By Charles A. Volkert III, Esq.
Charles A. Volkert is executive director of Robert Half Legal, a premier legal staffing service specializing in the placement of attorneys, paralegals, legal administrators and other legal professionals with law firms and corporate legal departments. Based in Menlo Park, Calif., Robert Half Legal has offices in major North American and global markets and offers a full suite of legal staffing and consulting solutions.
So much of a legal job is time sensitive: deadlines for filings, affidavits, statutes of limitation and more. There’s no time to waste, yet your team occasionally suffers from procrastination. As a manager, it’s up to you to identify and address the reasons for delays before they negatively affect your team’s productivity.
Let’s take a look at three common types of procrastinators, as well as some legal career advice you can share with them to help them stay productive.
People who strive for perfection can be paralyzed by this unattainable goal. The pressure they place on themselves can make every task seem overwhelming, leading them to procrastinate. Once they do begin, their fear of making a mistake means they take an inordinate amount of time to complete a task.
What you can do:
- Relate to them. Let them know everyone, yourself included, has an occasional slipup. While you certainly don’t want them to rush and turn in sloppy work, remind them of the importance of working efficiently and not obsessing over minutiae. Emphasizing this fact could help them ease up on themselves and become more productive.
- Help with goal setting. Perfectionists will go above and beyond to excel in their job. However, some overeager employees set themselves up for failure by reaching for unrealistic goals. Work with them to modify these goals to a more manageable scale.
- Set parameters. Perfectionists are obsessive, and they’ll take more time than allotted to revise and polish everything. You can be assured they have applied careful scrutiny to each document that passes their desk, but help them get into the habit of rereading the final document only once or twice, signing off on it and starting on the next file.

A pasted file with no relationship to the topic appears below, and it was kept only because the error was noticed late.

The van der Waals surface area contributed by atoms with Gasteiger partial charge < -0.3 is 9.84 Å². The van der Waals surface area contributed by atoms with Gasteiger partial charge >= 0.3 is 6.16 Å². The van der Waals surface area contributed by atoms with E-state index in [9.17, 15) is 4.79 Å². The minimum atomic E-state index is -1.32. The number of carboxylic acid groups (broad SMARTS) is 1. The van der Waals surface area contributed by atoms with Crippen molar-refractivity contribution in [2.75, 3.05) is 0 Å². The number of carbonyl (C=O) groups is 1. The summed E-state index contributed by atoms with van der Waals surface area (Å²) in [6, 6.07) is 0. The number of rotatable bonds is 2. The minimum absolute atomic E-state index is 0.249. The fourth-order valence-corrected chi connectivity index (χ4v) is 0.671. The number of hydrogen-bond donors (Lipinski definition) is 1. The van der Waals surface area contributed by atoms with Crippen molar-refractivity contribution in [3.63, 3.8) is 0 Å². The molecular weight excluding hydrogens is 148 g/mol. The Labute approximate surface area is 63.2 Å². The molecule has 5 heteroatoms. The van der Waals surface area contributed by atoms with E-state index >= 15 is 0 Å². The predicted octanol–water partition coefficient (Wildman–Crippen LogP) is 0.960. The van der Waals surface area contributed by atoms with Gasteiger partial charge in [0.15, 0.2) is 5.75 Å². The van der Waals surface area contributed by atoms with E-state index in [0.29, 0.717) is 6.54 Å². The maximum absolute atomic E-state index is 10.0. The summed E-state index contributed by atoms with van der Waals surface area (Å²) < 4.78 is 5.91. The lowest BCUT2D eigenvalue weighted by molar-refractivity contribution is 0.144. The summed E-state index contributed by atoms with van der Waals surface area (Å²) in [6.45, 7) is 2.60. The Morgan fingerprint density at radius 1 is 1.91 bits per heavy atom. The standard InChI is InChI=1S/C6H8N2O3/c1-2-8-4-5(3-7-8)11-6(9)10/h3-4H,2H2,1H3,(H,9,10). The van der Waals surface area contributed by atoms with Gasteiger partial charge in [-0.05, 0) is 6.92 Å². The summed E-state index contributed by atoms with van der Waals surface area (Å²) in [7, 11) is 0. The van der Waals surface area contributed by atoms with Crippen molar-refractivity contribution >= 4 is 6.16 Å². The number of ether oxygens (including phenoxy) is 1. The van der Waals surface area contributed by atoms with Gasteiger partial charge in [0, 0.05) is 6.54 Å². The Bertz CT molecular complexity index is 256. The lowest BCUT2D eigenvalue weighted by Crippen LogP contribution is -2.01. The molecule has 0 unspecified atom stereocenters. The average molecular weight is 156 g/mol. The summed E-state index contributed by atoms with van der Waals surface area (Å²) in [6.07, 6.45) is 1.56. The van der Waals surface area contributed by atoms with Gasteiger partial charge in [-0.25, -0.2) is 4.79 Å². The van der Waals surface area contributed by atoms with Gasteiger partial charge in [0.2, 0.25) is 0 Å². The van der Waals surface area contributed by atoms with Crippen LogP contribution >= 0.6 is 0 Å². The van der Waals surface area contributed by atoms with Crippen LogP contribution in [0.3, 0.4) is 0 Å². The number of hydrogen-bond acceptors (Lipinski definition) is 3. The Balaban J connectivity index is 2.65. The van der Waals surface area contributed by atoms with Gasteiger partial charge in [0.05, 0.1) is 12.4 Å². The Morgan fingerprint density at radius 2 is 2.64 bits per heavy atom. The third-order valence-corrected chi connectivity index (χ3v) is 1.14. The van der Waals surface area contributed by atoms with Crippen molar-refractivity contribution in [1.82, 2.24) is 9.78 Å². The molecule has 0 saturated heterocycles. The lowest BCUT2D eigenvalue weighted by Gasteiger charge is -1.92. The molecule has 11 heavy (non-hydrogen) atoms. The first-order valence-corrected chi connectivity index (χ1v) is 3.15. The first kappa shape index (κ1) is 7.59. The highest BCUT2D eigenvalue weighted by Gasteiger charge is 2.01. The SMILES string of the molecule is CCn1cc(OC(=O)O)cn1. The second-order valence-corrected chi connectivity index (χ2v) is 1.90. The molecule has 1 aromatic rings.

These procrastinators have solid legal skills, but they also have an inferiority complex. Because of performance anxiety, self-doubters can be hesitant to tackle their workload each week in a timely manner for fear of failure — a recipe for lowering the organization’s productivity.
What you can do:
- Mentor. Self-doubters need personalized legal career advice. One of the best ways to deliver that is through a more experienced adviser, who can teach certain skills that are not easily taught otherwise. A mentor can boost their confidence in a way that leads to success in their legal job, which should lead to greater productivity.
- Keep your door open. Self-doubters have plenty of questions, so be available to them. Many times, they just need assurance that they’re going in the right direction. With continued encouragement and feedback, they’ll gain confidence in their abilities.
- Give constructive criticism carefully. The way you deliver feedback is crucial to self-doubters’ success. Phrase your comments positively, such as, “I see why you took this approach, but it didn’t quite work out. Let’s tackle this issue another way.” Honing one’s ability to give feedback is good legal career advice for all managers.
Other sources of procrastination are boredom and job dissatisfaction. These employees are no longer interested in the job, so they feel no urgency to start assignments. At the same time, they may seem unmotivated because they’re actually overwhelmed and don’t know where to start.
What you can do:
- Look for burnout. Procrastinating on some tasks could be a sign your team is overworked. Encourage staff to unplug from work when they’re at home and to take all their vacation days. Additionally, bring in temporary legal help during peak periods. Sometimes rest and respite are all employees need to bounce back to their productive selves.
- Gauge satisfaction. When employees are bored with their current legal job, it can be hard for them to start and finish projects. Work together with unproductive staff members to find a solution. Don’t be afraid to deliver the message that you expect more out of them than you’re getting.
- Monitor progress. Sometimes unmotivated legal professionals need a watchful eye to get going. While you don’t want to micromanage or spy on people, you can hold regular progress meetings or ask for status updates. Once employees get back into a rhythm, give them more autonomy and acknowledge their improvements.
The causes of legal job procrastination can vary widely. However, when you understand the reasons some employees suffer from productivity pitfalls, you can start addressing the problems — and get the entire team back on track again.